Explanation on what Unity does when it exits

    When the application exits - UnityEditor or WindowsStandalone player, mono scans all the threads in the application and tries to close them, it also catches threads created by you, even if they were created from C++ not from C#, because mono didn't expect this, at some point it goes into infinite loop. Mono uses OpenThread (THREAD_ALL_ACCESS, TRUE, threadID) to access the designated thread. So to workaround this problem, you have to create a thread using DELETE restriction by passing special SECURITY_ATTRIBUTES, this way mono will ignore this thread.

    Example code on how to fix the freeze without cleaning up your threads

    Also for anyone that wants to know how to fix this w/o properly cleaning up your threads... This is the code I wrote for Windows that works. I use boost threads, so I got the native handle first.

  • I guess that is the crux of the problem. Developers aren't supposed to manage the threadpool when using an async task library and as far as I am aware, there is no way to access the underlying Windows ThreadPool object that schedules the tasks.

    I did find a similar topic on the MSDN forum but it is 7yrs old and doesn't offer a solution.

  • edited July 2018

    Yes, exactly Eric.

    I tried option 3 from my previous post. I'm calling GetCurrentThread in your PPL async callback, and setting the DELETE restriction on the thread so that Unity ignores the thread when it shuts down the DLL. But that does not seem to be preventing the freeze.

    HANDLE handle = GetCurrentThread();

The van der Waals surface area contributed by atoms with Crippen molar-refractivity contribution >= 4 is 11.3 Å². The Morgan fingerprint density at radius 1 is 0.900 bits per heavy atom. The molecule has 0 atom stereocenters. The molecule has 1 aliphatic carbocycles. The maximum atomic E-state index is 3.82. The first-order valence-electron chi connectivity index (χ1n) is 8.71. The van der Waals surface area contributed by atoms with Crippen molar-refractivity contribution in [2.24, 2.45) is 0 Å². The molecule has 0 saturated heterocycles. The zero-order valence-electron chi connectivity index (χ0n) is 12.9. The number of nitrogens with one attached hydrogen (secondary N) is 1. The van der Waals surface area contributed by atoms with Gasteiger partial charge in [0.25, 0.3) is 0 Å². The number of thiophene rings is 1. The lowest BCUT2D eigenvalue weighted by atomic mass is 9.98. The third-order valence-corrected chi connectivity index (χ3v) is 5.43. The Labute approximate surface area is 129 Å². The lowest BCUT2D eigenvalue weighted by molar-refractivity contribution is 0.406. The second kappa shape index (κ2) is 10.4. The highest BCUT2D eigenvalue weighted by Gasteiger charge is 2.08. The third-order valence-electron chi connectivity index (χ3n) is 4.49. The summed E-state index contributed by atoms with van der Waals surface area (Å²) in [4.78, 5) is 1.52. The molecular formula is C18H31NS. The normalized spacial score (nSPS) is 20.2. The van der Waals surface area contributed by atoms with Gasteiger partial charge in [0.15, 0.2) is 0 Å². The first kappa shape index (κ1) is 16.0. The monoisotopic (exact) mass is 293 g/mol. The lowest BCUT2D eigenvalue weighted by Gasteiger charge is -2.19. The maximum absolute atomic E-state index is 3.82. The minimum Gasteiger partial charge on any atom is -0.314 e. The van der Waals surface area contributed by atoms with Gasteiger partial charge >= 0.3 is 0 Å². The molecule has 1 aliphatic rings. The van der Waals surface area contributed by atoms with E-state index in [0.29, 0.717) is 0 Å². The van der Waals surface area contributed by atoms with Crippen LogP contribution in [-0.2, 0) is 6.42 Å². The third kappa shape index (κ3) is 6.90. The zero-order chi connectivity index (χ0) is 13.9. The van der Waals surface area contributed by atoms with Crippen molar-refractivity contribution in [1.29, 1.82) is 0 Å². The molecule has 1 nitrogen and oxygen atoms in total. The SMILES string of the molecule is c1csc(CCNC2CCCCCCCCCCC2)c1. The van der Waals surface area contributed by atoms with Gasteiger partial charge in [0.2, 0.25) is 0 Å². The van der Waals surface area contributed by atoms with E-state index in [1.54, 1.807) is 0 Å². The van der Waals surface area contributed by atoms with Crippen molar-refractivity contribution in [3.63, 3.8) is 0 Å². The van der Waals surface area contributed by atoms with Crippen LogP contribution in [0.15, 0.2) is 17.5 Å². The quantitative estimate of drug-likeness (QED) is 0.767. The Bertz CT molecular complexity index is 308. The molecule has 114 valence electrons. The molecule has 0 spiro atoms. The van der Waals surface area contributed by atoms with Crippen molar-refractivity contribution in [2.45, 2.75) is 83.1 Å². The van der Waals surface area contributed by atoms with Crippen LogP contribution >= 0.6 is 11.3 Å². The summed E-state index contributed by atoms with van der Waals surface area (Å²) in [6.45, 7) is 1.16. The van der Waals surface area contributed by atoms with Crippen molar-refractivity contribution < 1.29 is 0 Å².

... mode code ...
      result = SetSecurityInfo(
    ... more code ...

    I've also submitted a bug report with Unity (https://fogbugz.unity3d.com/default.asp?1065590_p5vr9ftohapf1apf), but I don't expect any movement there for weeks/months.

    How much of the code in Warble relies on PPL async tasks? I'm just curious how much work it is to swap it out with manual threading. Whether it's done by Mbientlab or the community, or myself.

  • All of it.

    You could remove PPL tasks and directly use the returned IAsyncOperation type but there is no guarantee that that would fix the freezing issue and you have then put yourself in callback hell for no reason.

  • edited August 2018

    Hello Eric,
    Correct me if i wrong, but i can see

    • include <pplawait.h>
    • include <ppltasks.h>

    Only in win10_api.cpp file
    Are there other libraries for PPL tasks in the warble C++ project?

  • edited August 2018

    Yes it does look like PPL is only used in that one file?

    Perhaps we can just build a proof of concept, (non-PPL version) of the NativeFunctions.zip test solution you shared in this thread? We might need two calls. One that starts the thread, and one that terminates it, that we can use in Unity's OnApplicationQuit().

  • What I meant is all the Windows BLE code uses PPL tasks, which is the relevant portion of this thread.

    Again, there is no thread control when using the Windows BLE API. All you have to work with are the provided wrapper classes that encapsulate async tasks.